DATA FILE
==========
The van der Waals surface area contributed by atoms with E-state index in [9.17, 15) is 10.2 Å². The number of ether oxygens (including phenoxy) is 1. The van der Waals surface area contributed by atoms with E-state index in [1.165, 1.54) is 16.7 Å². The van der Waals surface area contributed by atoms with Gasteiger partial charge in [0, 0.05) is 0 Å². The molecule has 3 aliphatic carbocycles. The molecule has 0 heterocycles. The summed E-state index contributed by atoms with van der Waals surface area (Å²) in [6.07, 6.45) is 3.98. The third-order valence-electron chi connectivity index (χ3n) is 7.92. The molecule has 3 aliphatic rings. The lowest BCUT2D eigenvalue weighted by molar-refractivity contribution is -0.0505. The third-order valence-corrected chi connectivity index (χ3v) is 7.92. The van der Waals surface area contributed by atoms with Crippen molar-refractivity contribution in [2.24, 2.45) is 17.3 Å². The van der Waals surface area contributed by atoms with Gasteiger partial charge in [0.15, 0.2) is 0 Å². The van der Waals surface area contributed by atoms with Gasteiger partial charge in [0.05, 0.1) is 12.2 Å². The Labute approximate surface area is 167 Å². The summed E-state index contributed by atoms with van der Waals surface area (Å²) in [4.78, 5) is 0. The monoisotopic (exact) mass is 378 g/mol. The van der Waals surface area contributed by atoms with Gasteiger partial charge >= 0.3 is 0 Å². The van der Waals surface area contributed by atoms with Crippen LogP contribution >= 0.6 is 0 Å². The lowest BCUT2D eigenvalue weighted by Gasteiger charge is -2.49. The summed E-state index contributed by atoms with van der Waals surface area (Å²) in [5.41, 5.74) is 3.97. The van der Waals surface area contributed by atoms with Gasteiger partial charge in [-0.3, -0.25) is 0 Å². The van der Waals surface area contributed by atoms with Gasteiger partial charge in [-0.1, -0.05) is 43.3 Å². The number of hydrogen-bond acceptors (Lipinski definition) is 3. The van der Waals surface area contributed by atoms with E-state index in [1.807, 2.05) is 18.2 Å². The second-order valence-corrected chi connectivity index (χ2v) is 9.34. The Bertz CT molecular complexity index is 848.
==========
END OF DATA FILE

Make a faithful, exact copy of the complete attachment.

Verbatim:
The van der Waals surface area contributed by atoms with E-state index in [9.17, 15) is 10.2 Å². The number of ether oxygens (including phenoxy) is 1. The van der Waals surface area contributed by atoms with E-state index in [1.165, 1.54) is 16.7 Å². The van der Waals surface area contributed by atoms with Gasteiger partial charge in [0, 0.05) is 0 Å². The molecule has 3 aliphatic carbocycles. The molecule has 0 heterocycles. The summed E-state index contributed by atoms with van der Waals surface area (Å²) in [6.07, 6.45) is 3.98. The third-order valence-electron chi connectivity index (χ3n) is 7.92. The molecule has 3 aliphatic rings. The lowest BCUT2D eigenvalue weighted by molar-refractivity contribution is -0.0505. The third-order valence-corrected chi connectivity index (χ3v) is 7.92. The van der Waals surface area contributed by atoms with Crippen molar-refractivity contribution in [2.24, 2.45) is 17.3 Å². The van der Waals surface area contributed by atoms with Gasteiger partial charge in [0.15, 0.2) is 0 Å². The van der Waals surface area contributed by atoms with Gasteiger partial charge in [0.05, 0.1) is 12.2 Å². The Labute approximate surface area is 167 Å². The summed E-state index contributed by atoms with van der Waals surface area (Å²) in [4.78, 5) is 0. The monoisotopic (exact) mass is 378 g/mol. The van der Waals surface area contributed by atoms with Gasteiger partial charge >= 0.3 is 0 Å². The van der Waals surface area contributed by atoms with Crippen LogP contribution >= 0.6 is 0 Å². The lowest BCUT2D eigenvalue weighted by Gasteiger charge is -2.49. The summed E-state index contributed by atoms with van der Waals surface area (Å²) in [5.41, 5.74) is 3.97. The van der Waals surface area contributed by atoms with Gasteiger partial charge in [-0.3, -0.25) is 0 Å². The van der Waals surface area contributed by atoms with Gasteiger partial charge in [-0.1, -0.05) is 43.3 Å². The number of hydrogen-bond acceptors (Lipinski definition) is 3. The van der Waals surface area contributed by atoms with E-state index in [1.807, 2.05) is 18.2 Å². The second-order valence-corrected chi connectivity index (χ2v) is 9.34. The Bertz CT molecular complexity index is 848.